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Corporate Governance. By: 1. Kenneth A. Kim John R. Nofsinger And 2. A. C. Fernando. Executive Incentives. 3 rd Lecture. Executive Incentives. Lecture Outline Briefly discussion on principle-agent or agency problem.

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Corporate Governance

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    1. Corporate Governance By: 1. Kenneth A. Kim John R. Nofsinger And 2. A. C. Fernando

    2. Executive Incentives 3rd Lecture

    3. Executive Incentives • Lecture Outline • Briefly discussion on principle-agent or agency problem. • How manager can effect different stakeholders. • Examples of management self-serving activities • Types of executive compensations • There are advantages and disadvantages of bonuses and permanent increases to salary. • But the question is whether these incentives based compensation really work or not.

    4. Executive Incentives • Corporations are separated in between • Owners ( Stockholders) • Controllers ( Officers and executives) • This is the main cause of emerging problems. • i.e. principal-agent problem or agency problem • So effective solution is required i.e. • Incentives ( in this chapter) • Monitoring • Incentives solution means; • Tying executives wealth to the wealth of share holders to share the same goal.

    5. Executive Incentives Potential Managerial Temptations • Manager’s action can affect the following; • Investors and lenders • The firm’s customers and suppliers • The firm’s employees • And of course himself • Good manager always think for the stakeholders first-not in common practice.

    6. Executive Incentives • Examples of self-serving managerial actions include; • Shirking ( not working hard) • Hiring friends • Consuming excessive perks • Building empires ( making the firm as much as possible, even though it may hurt the firm’s per share value) • Taking no risks or chances to avoid being fired; and • Having a short-run horizon if the manager is near retirement-very dangerous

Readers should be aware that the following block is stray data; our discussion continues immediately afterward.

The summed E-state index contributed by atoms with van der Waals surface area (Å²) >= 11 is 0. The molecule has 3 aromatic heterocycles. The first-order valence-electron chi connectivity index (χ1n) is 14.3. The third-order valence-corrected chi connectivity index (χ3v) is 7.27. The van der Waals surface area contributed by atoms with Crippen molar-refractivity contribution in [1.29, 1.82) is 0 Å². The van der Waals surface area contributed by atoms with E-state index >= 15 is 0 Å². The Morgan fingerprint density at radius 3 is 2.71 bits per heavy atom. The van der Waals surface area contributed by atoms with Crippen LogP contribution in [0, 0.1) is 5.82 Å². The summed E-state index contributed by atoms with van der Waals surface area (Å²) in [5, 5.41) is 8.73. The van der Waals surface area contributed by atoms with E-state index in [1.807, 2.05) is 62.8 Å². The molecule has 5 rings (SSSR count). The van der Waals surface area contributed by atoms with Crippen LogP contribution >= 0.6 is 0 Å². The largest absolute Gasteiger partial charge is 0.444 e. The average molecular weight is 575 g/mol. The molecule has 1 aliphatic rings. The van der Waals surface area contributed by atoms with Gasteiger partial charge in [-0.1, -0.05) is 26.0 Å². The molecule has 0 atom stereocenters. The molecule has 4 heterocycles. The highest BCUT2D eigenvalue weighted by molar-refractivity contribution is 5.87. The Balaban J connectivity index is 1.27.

7. Executive Incentives Types of Executive Compensation • Company executives are compensated through different ways 1. Base Salary and Bonus • The CEO salary is determined through the benchmarking method-surveying the peers CEO salaries for compensation. • CEO salary has drifted upward, getting nice raises-competitive edge.

    8. Executive Incentives • New CEOs making more than current CEOs. • Basic pay depends upon the characteristics of the firm, rather than the characteristics of the CEO. • So, large firm CEO will get more than small firm CEO. • Small firm can’t afford large firm CEO and vice versa.

    9. Executive Incentives

    10. Executive Incentives • Cash bonuses depends upon the firm’s previous year’s performance. • Based on; • Earning per share • Net Income-Dividend on Preferred Stock Average Outstanding Shares • Earnings before interest and taxes • Operational Revenue – Operating Expenses + Non Operating Income • Economic Value Added • Earnings – Cost of Capital

    11. Executive Incentives • An advantage of awarding bonuses, as opposed to giving large raises, is that bonuses are one-time rewards for past realised performances, while raises are permanent additions to salaries for future unrealised performances. • Average bonus payments for CEOs in large firm was $1.5 million in 2004.

    12. Executive Incentives • Advantages of Bonus • Appreciation for past performance • Motivation for future goals • Focus on quality • Focus on individual output • Bring innovation and creativity • Disadvantages of Bonus • Costly for company • Taxes from employees • Fairness and Jealousy Issues

    13. Executive Incentives • Advantages of Permanent Addition to salary • Brings loyalty to organization. • No fairness and Jealousy issues • Increase is not on the basis of past performance- it’s a routine work of organization for employees. • Disadvantages • Discourage innovation and creativity • No past performance appreciation.